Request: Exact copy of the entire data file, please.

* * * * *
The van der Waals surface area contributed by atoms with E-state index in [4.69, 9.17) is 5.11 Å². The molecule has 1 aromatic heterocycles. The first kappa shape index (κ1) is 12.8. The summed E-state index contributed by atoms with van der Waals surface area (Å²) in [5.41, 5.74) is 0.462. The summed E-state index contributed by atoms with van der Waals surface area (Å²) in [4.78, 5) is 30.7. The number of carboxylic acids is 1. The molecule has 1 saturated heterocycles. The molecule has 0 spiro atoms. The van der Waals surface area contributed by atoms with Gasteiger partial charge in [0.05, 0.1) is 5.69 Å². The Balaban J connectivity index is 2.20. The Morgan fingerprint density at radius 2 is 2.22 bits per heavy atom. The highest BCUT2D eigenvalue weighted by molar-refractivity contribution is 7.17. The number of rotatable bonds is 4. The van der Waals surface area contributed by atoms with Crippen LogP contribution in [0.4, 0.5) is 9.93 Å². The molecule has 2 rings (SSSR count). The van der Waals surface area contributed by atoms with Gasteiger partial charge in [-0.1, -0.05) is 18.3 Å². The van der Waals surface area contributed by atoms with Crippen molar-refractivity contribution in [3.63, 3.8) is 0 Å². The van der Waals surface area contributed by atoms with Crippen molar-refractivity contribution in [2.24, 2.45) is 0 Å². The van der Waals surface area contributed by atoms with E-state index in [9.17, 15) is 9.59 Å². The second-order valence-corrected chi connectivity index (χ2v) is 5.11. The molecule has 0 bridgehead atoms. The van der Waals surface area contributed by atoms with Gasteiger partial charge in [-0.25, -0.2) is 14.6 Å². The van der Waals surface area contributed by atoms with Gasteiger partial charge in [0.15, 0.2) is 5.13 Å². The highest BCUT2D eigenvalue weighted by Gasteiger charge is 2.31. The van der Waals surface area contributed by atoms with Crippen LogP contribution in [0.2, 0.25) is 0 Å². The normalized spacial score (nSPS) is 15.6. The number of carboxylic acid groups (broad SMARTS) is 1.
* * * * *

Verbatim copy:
The van der Waals surface area contributed by atoms with E-state index in [4.69, 9.17) is 5.11 Å². The molecule has 1 aromatic heterocycles. The first kappa shape index (κ1) is 12.8. The summed E-state index contributed by atoms with van der Waals surface area (Å²) in [5.41, 5.74) is 0.462. The summed E-state index contributed by atoms with van der Waals surface area (Å²) in [4.78, 5) is 30.7. The number of carboxylic acids is 1. The molecule has 1 saturated heterocycles. The molecule has 0 spiro atoms. The van der Waals surface area contributed by atoms with Gasteiger partial charge in [0.05, 0.1) is 5.69 Å². The Balaban J connectivity index is 2.20. The Morgan fingerprint density at radius 2 is 2.22 bits per heavy atom. The highest BCUT2D eigenvalue weighted by molar-refractivity contribution is 7.17. The number of rotatable bonds is 4. The van der Waals surface area contributed by atoms with Crippen LogP contribution in [0.4, 0.5) is 9.93 Å². The molecule has 2 rings (SSSR count). The van der Waals surface area contributed by atoms with Gasteiger partial charge in [-0.1, -0.05) is 18.3 Å². The van der Waals surface area contributed by atoms with Crippen molar-refractivity contribution in [3.63, 3.8) is 0 Å². The van der Waals surface area contributed by atoms with Crippen molar-refractivity contribution in [2.24, 2.45) is 0 Å². The van der Waals surface area contributed by atoms with E-state index in [9.17, 15) is 9.59 Å². The second-order valence-corrected chi connectivity index (χ2v) is 5.11. The molecule has 0 bridgehead atoms. The van der Waals surface area contributed by atoms with Gasteiger partial charge in [-0.25, -0.2) is 14.6 Å². The van der Waals surface area contributed by atoms with Gasteiger partial charge in [0.15, 0.2) is 5.13 Å². The highest BCUT2D eigenvalue weighted by Gasteiger charge is 2.31. The van der Waals surface area contributed by atoms with Crippen LogP contribution in [0.2, 0.25) is 0 Å². The normalized spacial score (nSPS) is 15.6. The number of carboxylic acid groups (broad SMARTS) is 1.